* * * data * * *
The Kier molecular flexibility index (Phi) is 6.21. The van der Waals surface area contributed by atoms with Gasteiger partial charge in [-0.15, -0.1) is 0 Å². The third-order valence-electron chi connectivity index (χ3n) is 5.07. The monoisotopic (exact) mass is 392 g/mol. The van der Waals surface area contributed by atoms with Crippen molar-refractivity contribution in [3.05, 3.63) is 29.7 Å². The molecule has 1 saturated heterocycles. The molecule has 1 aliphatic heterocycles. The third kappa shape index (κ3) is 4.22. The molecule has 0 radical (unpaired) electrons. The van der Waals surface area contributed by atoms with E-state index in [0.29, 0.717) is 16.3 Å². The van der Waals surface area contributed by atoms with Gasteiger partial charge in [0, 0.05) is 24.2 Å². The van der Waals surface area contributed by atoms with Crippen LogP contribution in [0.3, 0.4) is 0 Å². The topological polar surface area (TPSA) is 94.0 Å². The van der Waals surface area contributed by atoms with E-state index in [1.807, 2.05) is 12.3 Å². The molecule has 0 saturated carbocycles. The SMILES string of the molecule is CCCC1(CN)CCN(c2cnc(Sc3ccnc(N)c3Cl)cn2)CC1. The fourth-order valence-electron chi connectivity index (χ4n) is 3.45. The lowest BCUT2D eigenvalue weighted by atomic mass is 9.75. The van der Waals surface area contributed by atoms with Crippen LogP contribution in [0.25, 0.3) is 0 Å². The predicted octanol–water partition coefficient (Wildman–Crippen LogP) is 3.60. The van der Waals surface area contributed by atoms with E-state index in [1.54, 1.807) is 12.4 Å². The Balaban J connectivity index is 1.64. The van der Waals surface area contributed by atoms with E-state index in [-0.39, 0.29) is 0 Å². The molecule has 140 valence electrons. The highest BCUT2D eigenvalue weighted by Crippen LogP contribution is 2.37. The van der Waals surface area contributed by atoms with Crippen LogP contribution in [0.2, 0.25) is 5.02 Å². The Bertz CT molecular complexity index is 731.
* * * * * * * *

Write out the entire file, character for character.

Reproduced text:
The Kier molecular flexibility index (Phi) is 6.21. The van der Waals surface area contributed by atoms with Gasteiger partial charge in [-0.15, -0.1) is 0 Å². The third-order valence-electron chi connectivity index (χ3n) is 5.07. The monoisotopic (exact) mass is 392 g/mol. The van der Waals surface area contributed by atoms with Crippen molar-refractivity contribution in [3.05, 3.63) is 29.7 Å². The molecule has 1 saturated heterocycles. The molecule has 1 aliphatic heterocycles. The third kappa shape index (κ3) is 4.22. The molecule has 0 radical (unpaired) electrons. The van der Waals surface area contributed by atoms with E-state index in [0.29, 0.717) is 16.3 Å². The van der Waals surface area contributed by atoms with Gasteiger partial charge in [0, 0.05) is 24.2 Å². The van der Waals surface area contributed by atoms with Crippen LogP contribution in [0.3, 0.4) is 0 Å². The topological polar surface area (TPSA) is 94.0 Å². The van der Waals surface area contributed by atoms with E-state index in [1.807, 2.05) is 12.3 Å². The molecule has 0 saturated carbocycles. The SMILES string of the molecule is CCCC1(CN)CCN(c2cnc(Sc3ccnc(N)c3Cl)cn2)CC1. The fourth-order valence-electron chi connectivity index (χ4n) is 3.45. The lowest BCUT2D eigenvalue weighted by atomic mass is 9.75. The van der Waals surface area contributed by atoms with Crippen LogP contribution in [0.25, 0.3) is 0 Å². The predicted octanol–water partition coefficient (Wildman–Crippen LogP) is 3.60. The van der Waals surface area contributed by atoms with E-state index in [1.54, 1.807) is 12.4 Å². The Balaban J connectivity index is 1.64. The van der Waals surface area contributed by atoms with E-state index in [-0.39, 0.29) is 0 Å². The molecule has 140 valence electrons. The highest BCUT2D eigenvalue weighted by Crippen LogP contribution is 2.37. The van der Waals surface area contributed by atoms with Crippen LogP contribution in [0.2, 0.25) is 5.02 Å². The Bertz CT molecular complexity index is 731.